Monday, February 27, 2017

In the Neighborhoods: SESNA and Grant on Redevelopment and Reuse

A couple of items to note in the neighborhood associations this week.


SESNA meets Tuesday the 28th and on the agenda is an update on a "Proposed Sale of Property at 25th & Mission Streets."

25th and Mission Area by the Post Office and Airport
You might recall this from a couple years back:
Jim Green gave an overview of his family’s vacant property on Mission Street, which was formerly an auto dealership. A 4.5-acre portion of the property has been sold to Power Mission, a car dealership, leaving 17.5 acres for sale. He provided a brief history of the property and discussed his family’s efforts to redevelop it into a variety of uses, including a Trader Joes, REI and Panera Bread. Jim said Salem’s demographics as well as difficult site access have made the property unattractive to those and other desirable users. He added that his family has turned down other uses such as a McDonald’s Restaurant and Subway Restaurant and is instead looking to create a destination at the property that enhances the city. His family has met with City and Airport officials about possible uses, including a hotel. Jim also told meeting participants that he and the City would like to see a new road be built that connects Airport Road SE and 25th Street SE; the project is proposed to be added to the City’s Transportation System Plan.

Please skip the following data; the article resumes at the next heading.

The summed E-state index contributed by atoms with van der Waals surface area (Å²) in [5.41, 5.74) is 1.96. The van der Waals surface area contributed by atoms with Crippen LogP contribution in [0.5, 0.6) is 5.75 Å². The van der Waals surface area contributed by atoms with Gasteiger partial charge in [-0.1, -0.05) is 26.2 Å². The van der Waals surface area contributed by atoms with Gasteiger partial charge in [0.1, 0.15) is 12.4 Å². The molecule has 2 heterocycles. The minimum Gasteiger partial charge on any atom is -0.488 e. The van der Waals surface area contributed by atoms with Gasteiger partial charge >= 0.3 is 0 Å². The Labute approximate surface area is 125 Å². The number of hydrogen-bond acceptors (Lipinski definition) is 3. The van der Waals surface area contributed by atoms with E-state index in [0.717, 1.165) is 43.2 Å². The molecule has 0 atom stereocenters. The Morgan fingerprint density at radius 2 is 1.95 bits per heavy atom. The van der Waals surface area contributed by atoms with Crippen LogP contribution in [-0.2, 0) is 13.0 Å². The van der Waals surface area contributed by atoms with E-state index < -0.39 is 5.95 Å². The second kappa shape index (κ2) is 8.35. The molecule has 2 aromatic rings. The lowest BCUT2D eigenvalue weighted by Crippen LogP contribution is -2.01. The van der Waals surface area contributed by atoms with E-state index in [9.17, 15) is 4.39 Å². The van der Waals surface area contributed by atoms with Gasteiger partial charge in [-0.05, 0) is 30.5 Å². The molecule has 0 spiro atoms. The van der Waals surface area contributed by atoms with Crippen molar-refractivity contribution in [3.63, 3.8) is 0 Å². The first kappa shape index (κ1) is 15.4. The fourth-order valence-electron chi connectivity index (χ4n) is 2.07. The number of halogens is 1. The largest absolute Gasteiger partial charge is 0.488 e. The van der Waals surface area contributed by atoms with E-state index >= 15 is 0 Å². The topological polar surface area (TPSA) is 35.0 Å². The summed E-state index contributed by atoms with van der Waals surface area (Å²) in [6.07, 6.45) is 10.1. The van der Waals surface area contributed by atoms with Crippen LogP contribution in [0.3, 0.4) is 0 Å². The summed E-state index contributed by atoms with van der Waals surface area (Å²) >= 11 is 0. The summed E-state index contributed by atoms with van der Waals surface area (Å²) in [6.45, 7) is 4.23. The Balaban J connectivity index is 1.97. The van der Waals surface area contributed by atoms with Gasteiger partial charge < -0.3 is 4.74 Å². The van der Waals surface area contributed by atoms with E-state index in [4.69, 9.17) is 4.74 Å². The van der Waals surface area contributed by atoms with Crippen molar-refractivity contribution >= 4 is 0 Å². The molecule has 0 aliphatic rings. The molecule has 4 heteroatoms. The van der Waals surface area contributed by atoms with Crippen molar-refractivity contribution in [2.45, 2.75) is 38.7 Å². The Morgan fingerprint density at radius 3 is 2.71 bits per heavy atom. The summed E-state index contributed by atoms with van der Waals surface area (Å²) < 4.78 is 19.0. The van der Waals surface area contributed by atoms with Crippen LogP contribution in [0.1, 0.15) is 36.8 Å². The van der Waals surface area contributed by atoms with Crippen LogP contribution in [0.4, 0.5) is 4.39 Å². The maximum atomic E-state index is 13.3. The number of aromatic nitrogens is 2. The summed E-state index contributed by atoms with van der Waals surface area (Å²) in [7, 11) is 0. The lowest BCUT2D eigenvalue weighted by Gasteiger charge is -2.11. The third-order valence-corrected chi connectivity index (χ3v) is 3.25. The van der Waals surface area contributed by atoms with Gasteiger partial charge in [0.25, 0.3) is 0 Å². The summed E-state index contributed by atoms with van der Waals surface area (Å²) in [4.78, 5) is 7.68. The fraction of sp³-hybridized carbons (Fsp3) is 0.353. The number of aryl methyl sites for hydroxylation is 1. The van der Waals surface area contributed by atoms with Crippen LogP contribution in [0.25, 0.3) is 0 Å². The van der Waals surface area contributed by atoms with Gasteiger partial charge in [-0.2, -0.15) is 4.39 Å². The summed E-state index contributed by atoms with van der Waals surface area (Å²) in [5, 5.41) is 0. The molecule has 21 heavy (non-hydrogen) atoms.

Most of those ideas didn't come to fruition (though the street between Airport Road and 25th is now in the Transportation System Plan as a future project), and it will be interesting to learn more about this iteration.

Sunday, February 26, 2017

At the MPO: 2018 - 2023 Area Project List Nearly Ready for Public Release

On Tuesday the 28th, the Policy Committee for our Metropolitan Planning Organization meets at noon, and there are several things to note. (Agenda and packet here.)

Release the TIP!

The biggest item is the draft 2018-2023 Transportation Improvement Program.

The main action will be a "Motion to direct staff to release the draft SKATS FY 2018-2023 TIP for public review and comment."

I think this will lead to an Open House, a formal comment period, and a Public Hearing.

What is a TIP?

The Executive Summary says:
The Transportation Improvement Program (TIP) for federal fiscal year (FY) 2018-2023 is the region’s short range capital improvements program for roads, bicycle and pedestrian facilities, transit, and other transportation elements in the Salem-Keizer-Turner urbanized includes lists of transportation projects proposed for FY 2018 through 2023. The TIP is developed through a cooperative planning process by the Salem-Keizer Area Transportation Study (SKATS), this area’s federally designated Metropolitan Planning Organization (MPO).

As part of the planning process for the development of the TIP, the financial plan covers proposed transportation investments. The financial plan demonstrates which projects can be implemented (annually) using current revenues and funding sources...

This document describes how more than $160 million will be invested to support our transportation system over the next four years. SKATS has discretion over programming nearly $40 million in federal funds for FY 2018-2021...
Federal requirements strongly shape the process, and there may not be much flexibility in it, but the comment period is positioned at the very end of a process that started in the spring of 2016.